Monday, November 15, 2010

Men are expendable

During the recent BBC TV series, Escape in Time, where two families compete to complete tasks involving skills that were familiar to Victorian farming families, presenter Ben Fogle commented on the gender divide, observing that the men did all the heavy and dangerous work. The social historian he was with said that this was normal, because "men were expendable". Women did the domestic tasks, raised the family and the young animals, fed the poultry and so on, while men did jobs that needed physical strength, often involving working with dangerous machinery or animals. This was because women had to be protected, said the historian; they were required to care for the family; it was more important that they survived than the men. I'm not sure how this worked when they were widowed and lost their homes and means of support, but I guess that many widows either remarried or coped on their own.

It reminded me of the social history I've managed to absorb about marriage, and that a significant proportion of the population didn't marry in the 19th century because they weren't considered marriageable - they didn't have any skills or assets to bring to a union. The rich married to seal family contracts and so on, while the poor looked for partners who were useful because they had skills and strengths. The weak and feeble were a poor prospect. An old nursery rhyme illustrates this:
Sukey, you shall be my wife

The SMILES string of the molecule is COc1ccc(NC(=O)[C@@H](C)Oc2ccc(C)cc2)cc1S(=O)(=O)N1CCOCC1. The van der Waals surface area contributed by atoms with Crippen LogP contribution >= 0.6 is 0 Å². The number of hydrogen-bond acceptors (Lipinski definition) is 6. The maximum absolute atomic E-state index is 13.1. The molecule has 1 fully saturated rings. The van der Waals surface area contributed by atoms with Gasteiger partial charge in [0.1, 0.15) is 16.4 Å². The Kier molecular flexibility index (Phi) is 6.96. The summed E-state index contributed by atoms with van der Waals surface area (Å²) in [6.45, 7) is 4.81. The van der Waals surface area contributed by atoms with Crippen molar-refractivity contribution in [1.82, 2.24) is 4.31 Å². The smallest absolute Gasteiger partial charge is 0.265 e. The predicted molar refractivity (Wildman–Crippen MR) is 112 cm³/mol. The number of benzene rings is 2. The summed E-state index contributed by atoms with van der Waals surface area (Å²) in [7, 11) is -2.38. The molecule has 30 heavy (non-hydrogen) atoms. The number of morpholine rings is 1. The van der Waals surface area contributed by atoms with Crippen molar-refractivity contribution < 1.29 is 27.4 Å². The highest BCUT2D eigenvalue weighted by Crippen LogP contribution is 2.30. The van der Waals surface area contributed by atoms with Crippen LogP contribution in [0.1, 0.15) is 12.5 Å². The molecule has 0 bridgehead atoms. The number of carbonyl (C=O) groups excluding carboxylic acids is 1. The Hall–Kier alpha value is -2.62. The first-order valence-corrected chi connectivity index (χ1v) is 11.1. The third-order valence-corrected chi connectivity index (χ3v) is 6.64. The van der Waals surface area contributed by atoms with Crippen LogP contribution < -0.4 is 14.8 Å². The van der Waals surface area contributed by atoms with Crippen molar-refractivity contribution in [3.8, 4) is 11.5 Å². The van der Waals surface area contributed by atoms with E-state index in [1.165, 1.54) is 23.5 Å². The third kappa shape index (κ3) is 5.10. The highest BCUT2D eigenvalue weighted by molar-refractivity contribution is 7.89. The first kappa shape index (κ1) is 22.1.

And I shall tell you why:
I have got a little pig,
      And you have got a sty;
I have got a dun cow
      And you can make good cheese;
Sukey, will you marry me?
      Say Yes, if you please.
I've quoted this at school marriage conferences quite often.

It would be a mistake to assume that women had an easy time of it, because they weren't expected to do dangerous work. Childbearing was dangerous enough, and they did physical work for long hours. Men may have been expendable, but some were just useless. I found this when I went to work on a Shropshire dairy farm in the 1960s. My boss sacked a labourer when he hired me (because I was cheaper, at £4 a week plus my keep), but the man in question was a lazy so-and-so. His wife complained that he drank most of his wages and didn't believe in exerting himself if he could avoid it. Still, I should have been paid the same as him, but this was before the Equal Pay Act.

Before health and safety regulations, farm workers had to be extra careful but if they did get hurt they generally didn't make a fuss. I conducted a funeral for a retired farm labourer once. He'd accidentally sliced off a toe while working in the fields - the weather was so cold at the time, he didn't even notice at first. He picked it up and put it in his pocket, and carried on working for another ten minutes, before he was persuaded to get help. That story reminded me of the French and Saunders sketch about the two countrywomen, where one accidentally chops of a finger, then throws it to the dog.

I suppose you could say that 21st century life is much easier than 19th century life for wimps and weaklings, and those who can't make cheese.

Photo: Men with early corn harvesting machine, Suffolk, from 'The Farm and the Village' by George Ewart Evans.

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